What are the types of male breast cancer?
Male breast cancer is categorized the same way as female breast cancer. Learn more about breast cancer types.
Male and female breast cancers have many features in common, but they also differ in some respects. Researchers are still learning about the differences in the disease between men and women. Much of the research done in women with breast cancer has led to advances in the treatment of male breast cancer. However, in 2019, the U.S. Food and Drug Administration (FDA) recommended that men be included in breast cancer clinical trials. MSK offers clinical trials for men with breast cancer, and individuals should speak with their doctors about which trials might be right for them.
What are the stages of male breast cancer?
The stages of breast cancer for men are the same as they are for women. Learn more about breast cancer stages.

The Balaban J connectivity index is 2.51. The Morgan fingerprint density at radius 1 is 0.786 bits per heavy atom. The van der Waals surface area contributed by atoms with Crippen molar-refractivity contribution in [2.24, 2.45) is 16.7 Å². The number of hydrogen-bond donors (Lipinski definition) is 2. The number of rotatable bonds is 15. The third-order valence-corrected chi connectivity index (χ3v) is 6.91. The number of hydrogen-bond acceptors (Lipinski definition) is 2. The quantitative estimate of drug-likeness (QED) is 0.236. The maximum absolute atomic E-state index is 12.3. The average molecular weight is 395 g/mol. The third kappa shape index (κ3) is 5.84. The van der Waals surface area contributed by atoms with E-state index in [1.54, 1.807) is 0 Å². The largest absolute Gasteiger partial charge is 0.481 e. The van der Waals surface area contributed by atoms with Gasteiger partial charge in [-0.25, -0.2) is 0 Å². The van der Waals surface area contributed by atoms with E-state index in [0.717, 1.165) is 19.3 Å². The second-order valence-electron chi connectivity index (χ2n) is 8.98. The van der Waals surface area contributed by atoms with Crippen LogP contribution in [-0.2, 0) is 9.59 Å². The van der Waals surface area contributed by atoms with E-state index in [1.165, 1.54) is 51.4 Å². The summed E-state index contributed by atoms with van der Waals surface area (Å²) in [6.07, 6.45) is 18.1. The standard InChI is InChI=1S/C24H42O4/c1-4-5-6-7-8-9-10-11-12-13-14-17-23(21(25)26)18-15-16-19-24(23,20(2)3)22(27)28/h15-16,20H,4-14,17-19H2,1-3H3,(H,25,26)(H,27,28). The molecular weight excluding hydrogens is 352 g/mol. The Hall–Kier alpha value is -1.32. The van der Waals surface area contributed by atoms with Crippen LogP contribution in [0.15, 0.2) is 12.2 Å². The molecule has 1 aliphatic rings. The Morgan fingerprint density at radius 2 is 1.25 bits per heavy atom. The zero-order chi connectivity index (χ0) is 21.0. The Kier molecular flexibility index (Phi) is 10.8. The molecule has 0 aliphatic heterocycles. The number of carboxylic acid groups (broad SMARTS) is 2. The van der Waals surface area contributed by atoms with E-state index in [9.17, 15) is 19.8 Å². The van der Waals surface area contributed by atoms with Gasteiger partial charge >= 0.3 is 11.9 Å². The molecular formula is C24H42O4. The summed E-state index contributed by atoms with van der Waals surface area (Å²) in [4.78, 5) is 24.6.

What are lymph nodes, and why are they important to a diagnosis of male breast cancer?
Lymph nodes are small, bean-shaped organs that contain different types of cells, including immune cells, which help the body fight infections and cancer. When breast cancer spreads, it usually reaches the lymph nodes under the arm first. These are called axillary lymph nodes.
Doctors run tests to see if a patient’s cancer has reached these lymph nodes. They use this information to estimate the risk that the cancer has or is about to spread to other parts of the body and recommend an appropriate treatment plan.
How is male breast cancer treated?
The treatments for male breast cancer are very similar to the ones for female breast cancer. They may include chemotherapy, radiation therapy, and/or surgery, such a lumpectomy (removal of the tumor) or mastectomy (removal of the full breast). Sometimes, a combination of these approaches offers the best chance of successful treatment. Learn more about breast cancer treatments.
What is the prognosis for male breast cancer?
A man’s breast cancer prognosis (outcome) is similar to that of a woman diagnosed at the same stage of disease. Like female breast cancer, male breast cancer is more likely to be successfully treated if it is discovered early. But because many men do not realize that they can develop the disease, they may not seek medical attention when they first discover a mass or lump in their chest. Therefore, breast cancer is generally diagnosed at later stages in men than in women.